Open Access

Developmental and light-entrained expression of melatonin and its relationship to the circadian clock in the sea anemone Nematostella vectensis

  • Rafael Peres1, 4,
  • Adam M Reitzel2,
  • Yale Passamaneck1,
  • Solange Castro Afeche3,
  • José Cipolla-Neto4,
  • Antonio Carlos Marques5, 6 and
  • Mark Q Martindale1, 7Email author
EvoDevo20145:26

DOI: 10.1186/2041-9139-5-26

Received: 4 March 2014

Accepted: 15 July 2014

Published: 14 August 2014

Abstract

Background

The primary hormone of the vertebrate pineal gland, melatonin, has been identified broadly throughout the eukaryotes. While the role for melatonin in cyclic behavior via interactions with the circadian clock has only been reported in vertebrates, comparative research has shown that the transcription-translation loops of the animal circadian clock likely date to the cnidarian-bilaterian ancestor, leaving open significant questions about the evolutionary origin of melatonin signaling in circadian behavior by interacting with the molecular clock.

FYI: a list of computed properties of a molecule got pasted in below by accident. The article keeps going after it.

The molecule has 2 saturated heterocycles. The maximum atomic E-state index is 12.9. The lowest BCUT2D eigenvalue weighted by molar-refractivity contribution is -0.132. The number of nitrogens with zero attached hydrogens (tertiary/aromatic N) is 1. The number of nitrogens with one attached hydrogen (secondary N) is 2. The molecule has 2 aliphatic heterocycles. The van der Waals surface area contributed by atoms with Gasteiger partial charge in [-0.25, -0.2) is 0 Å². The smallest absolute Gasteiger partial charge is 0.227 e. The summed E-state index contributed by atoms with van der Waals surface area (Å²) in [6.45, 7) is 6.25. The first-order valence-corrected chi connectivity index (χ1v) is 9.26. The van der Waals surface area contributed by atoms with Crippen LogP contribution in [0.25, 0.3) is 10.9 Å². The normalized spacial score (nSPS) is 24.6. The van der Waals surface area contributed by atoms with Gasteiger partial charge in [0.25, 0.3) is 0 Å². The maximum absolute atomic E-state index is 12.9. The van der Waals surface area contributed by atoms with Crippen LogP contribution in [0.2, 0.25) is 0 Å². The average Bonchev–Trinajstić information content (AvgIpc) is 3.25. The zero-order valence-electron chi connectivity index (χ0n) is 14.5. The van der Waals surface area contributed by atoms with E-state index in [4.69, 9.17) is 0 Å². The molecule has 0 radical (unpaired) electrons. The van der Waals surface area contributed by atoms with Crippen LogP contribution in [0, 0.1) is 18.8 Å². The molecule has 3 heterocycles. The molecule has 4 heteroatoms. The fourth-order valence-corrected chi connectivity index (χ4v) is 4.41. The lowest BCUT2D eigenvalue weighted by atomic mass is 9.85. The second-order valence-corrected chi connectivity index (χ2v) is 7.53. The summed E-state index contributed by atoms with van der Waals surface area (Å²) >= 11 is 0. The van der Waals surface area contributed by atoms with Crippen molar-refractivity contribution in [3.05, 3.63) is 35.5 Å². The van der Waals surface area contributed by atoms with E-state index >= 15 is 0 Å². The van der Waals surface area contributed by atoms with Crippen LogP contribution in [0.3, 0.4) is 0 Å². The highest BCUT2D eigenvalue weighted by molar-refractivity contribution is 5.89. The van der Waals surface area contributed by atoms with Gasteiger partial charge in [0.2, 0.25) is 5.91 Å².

Results

Expression of melatonin in adult anemones showed peak expression at the end of light period (zeitgeber time (ZT) = 12) when cultured under diel conditions, coinciding with expression of genes and enzyme activity for members of the melatonin synthesis pathway (tryptophan hydroxylase and hydroxyindol-O-methyltransferase), which also showed rhythmic expression. During embryogenesis and juvenile stages, melatonin showed cyclic oscillations in concentration, peaking in midday. Spatial (in situ hybridization) and quantitative (real-time PCR) transcription of clock genes during development of N. vectensis showed these ‘clock’ genes are expressed early in the development, prior to rhythmic oscillations, suggesting functions independent of a function in the circadian clock. Finally, time-course studies revealed that animals transferred from diel conditions to constant darkness lose circadian expression for most of the clock genes within 4 days, which can be reset by melatonin supplementation.